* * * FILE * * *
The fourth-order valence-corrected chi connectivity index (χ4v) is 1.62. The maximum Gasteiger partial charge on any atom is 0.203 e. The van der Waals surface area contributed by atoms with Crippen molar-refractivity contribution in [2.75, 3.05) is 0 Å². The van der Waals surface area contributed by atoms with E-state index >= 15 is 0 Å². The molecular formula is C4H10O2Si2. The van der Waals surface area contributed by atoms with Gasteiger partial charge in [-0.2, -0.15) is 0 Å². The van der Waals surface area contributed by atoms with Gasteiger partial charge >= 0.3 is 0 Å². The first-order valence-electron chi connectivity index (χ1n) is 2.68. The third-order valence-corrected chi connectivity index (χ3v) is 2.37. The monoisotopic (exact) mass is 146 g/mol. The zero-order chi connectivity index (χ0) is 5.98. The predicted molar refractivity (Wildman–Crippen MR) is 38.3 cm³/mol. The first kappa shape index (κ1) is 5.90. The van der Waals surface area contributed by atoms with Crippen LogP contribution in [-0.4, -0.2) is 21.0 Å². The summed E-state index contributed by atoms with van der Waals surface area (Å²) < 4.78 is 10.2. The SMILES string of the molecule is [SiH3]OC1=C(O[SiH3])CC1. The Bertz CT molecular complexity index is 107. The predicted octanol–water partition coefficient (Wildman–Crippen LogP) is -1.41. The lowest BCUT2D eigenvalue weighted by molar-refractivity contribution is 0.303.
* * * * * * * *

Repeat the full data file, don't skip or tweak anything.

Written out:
The fourth-order valence-corrected chi connectivity index (χ4v) is 1.62. The maximum Gasteiger partial charge on any atom is 0.203 e. The van der Waals surface area contributed by atoms with Crippen molar-refractivity contribution in [2.75, 3.05) is 0 Å². The van der Waals surface area contributed by atoms with E-state index >= 15 is 0 Å². The molecular formula is C4H10O2Si2. The van der Waals surface area contributed by atoms with Gasteiger partial charge in [-0.2, -0.15) is 0 Å². The van der Waals surface area contributed by atoms with Gasteiger partial charge >= 0.3 is 0 Å². The first-order valence-electron chi connectivity index (χ1n) is 2.68. The third-order valence-corrected chi connectivity index (χ3v) is 2.37. The monoisotopic (exact) mass is 146 g/mol. The zero-order chi connectivity index (χ0) is 5.98. The predicted molar refractivity (Wildman–Crippen MR) is 38.3 cm³/mol. The first kappa shape index (κ1) is 5.90. The van der Waals surface area contributed by atoms with Crippen LogP contribution in [-0.4, -0.2) is 21.0 Å². The summed E-state index contributed by atoms with van der Waals surface area (Å²) < 4.78 is 10.2. The SMILES string of the molecule is [SiH3]OC1=C(O[SiH3])CC1. The Bertz CT molecular complexity index is 107. The predicted octanol–water partition coefficient (Wildman–Crippen LogP) is -1.41. The lowest BCUT2D eigenvalue weighted by molar-refractivity contribution is 0.303.